The Mitsui & Co. Environment Fund

Introduction to Grant Projects

Kintaro Club (with participation from the Mitsui & Co. Hokuriku Branch)

Protecting Toyama's forests by creating an environment for the co-existence of humans and forests

Activity grant

Project Description

70% of the Toyama city area is forested, and these forests provide a source of nutrients for Toyama Bay. However, they are falling into disrepair due to the aging of the forest working population and other factors, and there are growing concerns regarding the danger of sediment discharge and a reduction of water recharging functions. This project will collaborate with the government to maintain woodland and bamboo groves, and build model regenerated forests where humans can co-exist easily with wild flora and fauna, based on the principle of 'a healthy environment for people and forest'. This process will also involve training woodland leaders and community building in partnership with local and regional groups. The Mitsui & Co. Hokuriku Branch will participate in the project by providing advice to the management committee, and joining activities such as forest maintenance work, forest surveying, and investigating driftwood damage. The Hokuriku Branch will also facilitate a partnership between Kanazawa University's Noto Peninsula Satoyama Satoumi Nature School, a recipient of a Mitsui & Co. Environment Fund grant in 2006, and universities and local goverment in Toyama, with the aim of implementing integrated woodland restoration activities for the Toyama Bay area, including Toyama and the Noto Peninsula.

Preservation of surface soil and forestsPreservation of biodiversity and ecosystem
Grant year
FY2007 Activity Grants
Grant term
3 years
April 2008 - March 2011
Grant amount
21,000,000 yen
Activity region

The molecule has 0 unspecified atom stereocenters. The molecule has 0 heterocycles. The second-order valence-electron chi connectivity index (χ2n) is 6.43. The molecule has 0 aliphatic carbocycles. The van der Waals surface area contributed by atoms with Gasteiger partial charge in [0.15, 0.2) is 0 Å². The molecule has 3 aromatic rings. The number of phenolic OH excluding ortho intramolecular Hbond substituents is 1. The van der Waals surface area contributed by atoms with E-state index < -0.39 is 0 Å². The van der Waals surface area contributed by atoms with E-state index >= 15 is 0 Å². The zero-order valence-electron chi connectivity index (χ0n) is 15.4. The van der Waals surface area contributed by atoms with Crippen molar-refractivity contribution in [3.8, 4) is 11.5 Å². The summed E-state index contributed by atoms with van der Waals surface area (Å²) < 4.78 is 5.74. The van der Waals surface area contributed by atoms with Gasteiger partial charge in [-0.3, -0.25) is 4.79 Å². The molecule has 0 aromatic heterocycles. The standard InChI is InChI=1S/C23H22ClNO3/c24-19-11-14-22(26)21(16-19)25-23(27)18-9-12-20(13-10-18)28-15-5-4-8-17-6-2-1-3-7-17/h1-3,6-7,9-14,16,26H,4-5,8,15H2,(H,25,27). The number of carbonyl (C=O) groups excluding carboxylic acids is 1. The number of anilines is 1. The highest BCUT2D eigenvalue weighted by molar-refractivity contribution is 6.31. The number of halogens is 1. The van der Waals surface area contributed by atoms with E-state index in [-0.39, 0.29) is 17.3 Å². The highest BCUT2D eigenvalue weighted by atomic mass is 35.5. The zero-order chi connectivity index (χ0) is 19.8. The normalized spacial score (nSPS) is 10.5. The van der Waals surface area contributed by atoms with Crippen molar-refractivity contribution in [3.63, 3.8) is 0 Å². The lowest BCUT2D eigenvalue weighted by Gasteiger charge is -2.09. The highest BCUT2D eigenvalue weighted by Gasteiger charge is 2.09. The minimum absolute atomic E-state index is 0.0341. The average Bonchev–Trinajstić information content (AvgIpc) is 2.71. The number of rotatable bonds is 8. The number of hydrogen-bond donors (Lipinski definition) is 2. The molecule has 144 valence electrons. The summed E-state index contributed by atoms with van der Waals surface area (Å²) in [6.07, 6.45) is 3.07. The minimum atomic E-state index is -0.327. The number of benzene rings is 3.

Forest areas of Toyama (Toyama city, Oyama, Yatsuo, Osawano, others), Toyama Prefecture, Japan
Maintaining broadleaf forest in Toyama together with local junior high school students

Overview of the Organization

Tokuso Saito (President of Toyama University), Chairman
Tokuso Saito (President of Toyama University), Chairman
Establishment purpose
If forests fall into ruin, so will cities. Kintaro Club aims to restore local woodland and build a sustainable circulation of people, goods, and information that will link forests to towns. It also works to cultivate healthy forests, individuals, and towns to contribute to the creation of Toyama city and forests that we can be proud to pass into to the care of future generations.
Main area of activity
Forest areas of Toyama (Toyama city, Oyama, Yatsuo, Osawano, others), Toyama Prefecture, Japan
2 full-time staff members, 1 part-time staff members, 793 full members
Annual operating budget
10.53 million yen in 2006, 8.96 million yen in 2007
Recent activities
  • (1) Advocating and advancing sustainable woodland regeneration.
  • (2) Cultivating individuals who can learn, understand, and work for the forests, and urging a greater appreciation of forests.
  • (3) Researching ways of using forest resources and supporting their implementation.
  • (4) Providing information that helps connect people with forests through a website and the publication of newsletters and periodicals.
  • (5) Buiding a network of people and government agencies working to restore woodland and supporting community building.